Brazil riots latest: Protests continue at Confederations Cup matches despite Rio and Sao Paulo leaders agreeing to reverse public transport fare hikes

Riot police use gas bombs and pepper spray to quell protesters in the northern city of Fortaleza

Mass protests continued across Brazil last night despite leaders of the country's two biggest cities saying that they would reverse the increase in bus and subway fares that ignited the week-long demonstrations in the first place.

Both the mayors of Rio de Janeiro and the country's largest city Sao Paulo pledged to reverse the hike, with the Sao Paulo leader Fernando Haddad saying at a press conference that the U-turn "will represent a big sacrifice and we will have to reduce investments in other areas."

However, many are doubting that the move will quiet demonstrations - which have moved on from the outrage over the fare hikes and onto general cries against poor public services and corruption in the run up to 2014's World Cup - and protests continued throughout the country yesterday evening.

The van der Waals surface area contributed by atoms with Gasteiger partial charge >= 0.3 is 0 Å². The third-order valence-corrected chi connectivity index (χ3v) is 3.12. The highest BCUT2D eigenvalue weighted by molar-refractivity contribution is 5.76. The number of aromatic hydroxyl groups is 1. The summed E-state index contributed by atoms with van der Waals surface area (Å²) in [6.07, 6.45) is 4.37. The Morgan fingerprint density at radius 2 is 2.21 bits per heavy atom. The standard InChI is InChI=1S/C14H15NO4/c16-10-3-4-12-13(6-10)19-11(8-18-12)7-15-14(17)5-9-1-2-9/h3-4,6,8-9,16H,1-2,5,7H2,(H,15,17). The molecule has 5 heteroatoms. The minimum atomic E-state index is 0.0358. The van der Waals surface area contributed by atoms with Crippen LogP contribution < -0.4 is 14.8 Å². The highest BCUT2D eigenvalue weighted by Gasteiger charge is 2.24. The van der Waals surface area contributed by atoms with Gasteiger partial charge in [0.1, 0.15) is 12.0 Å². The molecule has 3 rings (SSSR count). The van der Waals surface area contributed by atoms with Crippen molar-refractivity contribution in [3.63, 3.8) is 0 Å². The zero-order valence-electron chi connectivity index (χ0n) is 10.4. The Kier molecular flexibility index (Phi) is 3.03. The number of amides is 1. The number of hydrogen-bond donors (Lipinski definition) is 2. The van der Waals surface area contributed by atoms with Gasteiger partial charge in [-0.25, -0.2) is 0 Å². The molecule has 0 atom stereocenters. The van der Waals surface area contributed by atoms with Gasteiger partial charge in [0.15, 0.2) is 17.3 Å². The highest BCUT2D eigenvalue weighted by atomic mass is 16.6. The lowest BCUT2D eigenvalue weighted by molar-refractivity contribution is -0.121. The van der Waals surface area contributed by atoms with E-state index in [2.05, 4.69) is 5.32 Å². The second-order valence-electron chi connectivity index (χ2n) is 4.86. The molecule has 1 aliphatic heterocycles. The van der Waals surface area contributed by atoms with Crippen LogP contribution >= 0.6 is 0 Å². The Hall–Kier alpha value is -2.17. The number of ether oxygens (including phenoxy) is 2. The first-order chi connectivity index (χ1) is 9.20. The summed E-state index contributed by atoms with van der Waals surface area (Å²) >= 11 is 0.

"It's not really about the price anymore," said Camila Sena, an 18-year-old university student at a protest in Rio de Janeiro's sister city of Niteroi. "People are so disgusted with the system, so fed up that now we're demanding change."

Small groups of protesters clashed with police in Niteroi late yesterday, while demonstrators staged a large march in the capital of Brasilia that included a new demand that the government provide free transit services.

Earlier in the day, about 200 people blocked the Anchieta Highway that links Sao Paulo, the country's biggest city, and the port of Santos before heading to the industrial suburb of Sao Bernardo do Campo on Sao Paulo's outskirts. Another group of protesters later obstructed the highway again.